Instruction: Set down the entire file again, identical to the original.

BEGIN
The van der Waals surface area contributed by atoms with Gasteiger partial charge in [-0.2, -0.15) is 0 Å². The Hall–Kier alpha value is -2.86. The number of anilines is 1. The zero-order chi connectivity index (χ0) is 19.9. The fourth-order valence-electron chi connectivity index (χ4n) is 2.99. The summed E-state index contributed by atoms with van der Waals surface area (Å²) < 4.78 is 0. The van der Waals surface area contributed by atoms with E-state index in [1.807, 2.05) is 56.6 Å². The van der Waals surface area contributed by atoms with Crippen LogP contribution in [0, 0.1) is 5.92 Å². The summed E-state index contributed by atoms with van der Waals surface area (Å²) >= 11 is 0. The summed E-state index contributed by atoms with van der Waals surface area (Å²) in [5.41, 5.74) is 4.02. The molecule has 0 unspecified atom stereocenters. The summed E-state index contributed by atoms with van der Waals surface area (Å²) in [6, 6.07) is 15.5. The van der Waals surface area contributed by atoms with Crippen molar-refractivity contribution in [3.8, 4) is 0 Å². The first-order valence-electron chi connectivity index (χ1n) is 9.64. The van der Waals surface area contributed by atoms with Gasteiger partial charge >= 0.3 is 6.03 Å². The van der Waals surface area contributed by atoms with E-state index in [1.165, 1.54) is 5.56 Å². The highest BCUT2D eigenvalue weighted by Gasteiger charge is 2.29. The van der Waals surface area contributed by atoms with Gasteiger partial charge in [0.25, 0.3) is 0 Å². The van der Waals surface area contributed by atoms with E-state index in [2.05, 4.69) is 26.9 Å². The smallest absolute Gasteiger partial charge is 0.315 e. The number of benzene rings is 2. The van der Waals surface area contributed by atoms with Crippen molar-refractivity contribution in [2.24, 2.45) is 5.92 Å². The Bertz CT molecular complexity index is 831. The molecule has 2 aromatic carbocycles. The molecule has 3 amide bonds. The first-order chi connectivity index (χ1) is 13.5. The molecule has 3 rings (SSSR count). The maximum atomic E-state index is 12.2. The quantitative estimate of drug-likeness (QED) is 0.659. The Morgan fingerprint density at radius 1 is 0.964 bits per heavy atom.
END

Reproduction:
The van der Waals surface area contributed by atoms with Gasteiger partial charge in [-0.2, -0.15) is 0 Å². The Hall–Kier alpha value is -2.86. The number of anilines is 1. The zero-order chi connectivity index (χ0) is 19.9. The fourth-order valence-electron chi connectivity index (χ4n) is 2.99. The summed E-state index contributed by atoms with van der Waals surface area (Å²) < 4.78 is 0. The van der Waals surface area contributed by atoms with E-state index in [1.807, 2.05) is 56.6 Å². The van der Waals surface area contributed by atoms with Crippen LogP contribution in [0, 0.1) is 5.92 Å². The summed E-state index contributed by atoms with van der Waals surface area (Å²) >= 11 is 0. The summed E-state index contributed by atoms with van der Waals surface area (Å²) in [5.41, 5.74) is 4.02. The molecule has 0 unspecified atom stereocenters. The summed E-state index contributed by atoms with van der Waals surface area (Å²) in [6, 6.07) is 15.5. The van der Waals surface area contributed by atoms with Crippen molar-refractivity contribution in [3.8, 4) is 0 Å². The first-order valence-electron chi connectivity index (χ1n) is 9.64. The van der Waals surface area contributed by atoms with Gasteiger partial charge >= 0.3 is 6.03 Å². The van der Waals surface area contributed by atoms with E-state index in [1.165, 1.54) is 5.56 Å². The highest BCUT2D eigenvalue weighted by Gasteiger charge is 2.29. The van der Waals surface area contributed by atoms with Gasteiger partial charge in [0.25, 0.3) is 0 Å². The van der Waals surface area contributed by atoms with E-state index in [2.05, 4.69) is 26.9 Å². The smallest absolute Gasteiger partial charge is 0.315 e. The number of benzene rings is 2. The van der Waals surface area contributed by atoms with Crippen molar-refractivity contribution in [2.24, 2.45) is 5.92 Å². The Bertz CT molecular complexity index is 831. The molecule has 2 aromatic carbocycles. The molecule has 3 amide bonds. The first-order chi connectivity index (χ1) is 13.5. The molecule has 3 rings (SSSR count). The maximum atomic E-state index is 12.2. The quantitative estimate of drug-likeness (QED) is 0.659. The Morgan fingerprint density at radius 1 is 0.964 bits per heavy atom.